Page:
The Impossible Transatlantic Discussion on the U.S. Third Offset Strategy
Photo by: U.S. Department of Defense
Launched in November 2014, the U.S. Department of Defense (DoD)’s “Defense Innovation Initiative,” also called “Third Offset Strategy,” is meant to address the erosion of U.S. technological superiority and to “identify and invest in innovative ways to sustain and advance U.S. military dominance for the 21st century.” The Third Offset Strategy, under the control of Deputy Secretary of Defense Robert Work, has since then been portrayed as an ambitious long-term program, aiming to increase “the competitive advantage of our American forces and our allies over the coming decades.” The commitment of the Pentagon to this initiative has been stressed numerous times, and the 2017 defense budget request officially included $3.6 billion for the Third Offset, and $18 billion until 2021.
Despite the hype and explicit ambition of the project, the United States’ transatlantic partners have been particularly cautious in assessing its potential implications for defense cooperation and the defense industry. On one hand, the true nature and scope of the Third Offset Strategy remain hard to define, and it does not seem to be a real game-changer. On the other hand, even if Europeans are uncertain where the Third Offset will lead, the potential risks for interoperability and operational cooperation are very clear. Indeed, by offsetting its adversaries, how could the United States not further offset its closest allies? The question is not a new one, and solutions have been debated at the NATO level for years. However, recent joint operations, such as in Afghanistan or during the 2011 intervention in Libya, have put a new emphasis on this issue. If not addressed efficiently, the current defense technological and expenditure gap poses increasing challenges for the transatlantic security partnership, and the Third Offset Strategy could aggravate the situation.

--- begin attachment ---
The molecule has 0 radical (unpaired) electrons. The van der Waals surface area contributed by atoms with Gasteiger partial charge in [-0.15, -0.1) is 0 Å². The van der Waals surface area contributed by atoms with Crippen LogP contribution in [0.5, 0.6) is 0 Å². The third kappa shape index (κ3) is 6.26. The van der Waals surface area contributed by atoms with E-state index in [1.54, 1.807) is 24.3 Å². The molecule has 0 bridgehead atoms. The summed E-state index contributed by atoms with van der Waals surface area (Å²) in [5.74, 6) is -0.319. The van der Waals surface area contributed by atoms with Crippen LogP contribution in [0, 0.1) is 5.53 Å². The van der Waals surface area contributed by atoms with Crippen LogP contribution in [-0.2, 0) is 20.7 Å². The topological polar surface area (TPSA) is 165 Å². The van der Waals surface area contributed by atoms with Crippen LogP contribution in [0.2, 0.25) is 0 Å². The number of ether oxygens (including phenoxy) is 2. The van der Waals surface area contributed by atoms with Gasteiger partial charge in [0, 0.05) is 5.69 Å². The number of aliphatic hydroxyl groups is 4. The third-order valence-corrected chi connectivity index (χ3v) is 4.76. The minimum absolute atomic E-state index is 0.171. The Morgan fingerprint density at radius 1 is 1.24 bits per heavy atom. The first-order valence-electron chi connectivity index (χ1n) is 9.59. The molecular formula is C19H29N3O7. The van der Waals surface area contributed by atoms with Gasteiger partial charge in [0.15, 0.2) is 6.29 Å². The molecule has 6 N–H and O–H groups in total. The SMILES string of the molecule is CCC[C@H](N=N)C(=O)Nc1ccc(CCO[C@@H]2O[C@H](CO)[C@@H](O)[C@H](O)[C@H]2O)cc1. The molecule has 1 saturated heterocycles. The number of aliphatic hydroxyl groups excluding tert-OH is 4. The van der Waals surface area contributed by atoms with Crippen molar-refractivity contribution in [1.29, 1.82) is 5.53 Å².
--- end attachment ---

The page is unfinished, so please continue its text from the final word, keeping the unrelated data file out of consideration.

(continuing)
The current defense technological and expenditure gap poses increasing challenges for the transatlantic security partnership, and the Third Offset Strategy could aggravate the situation.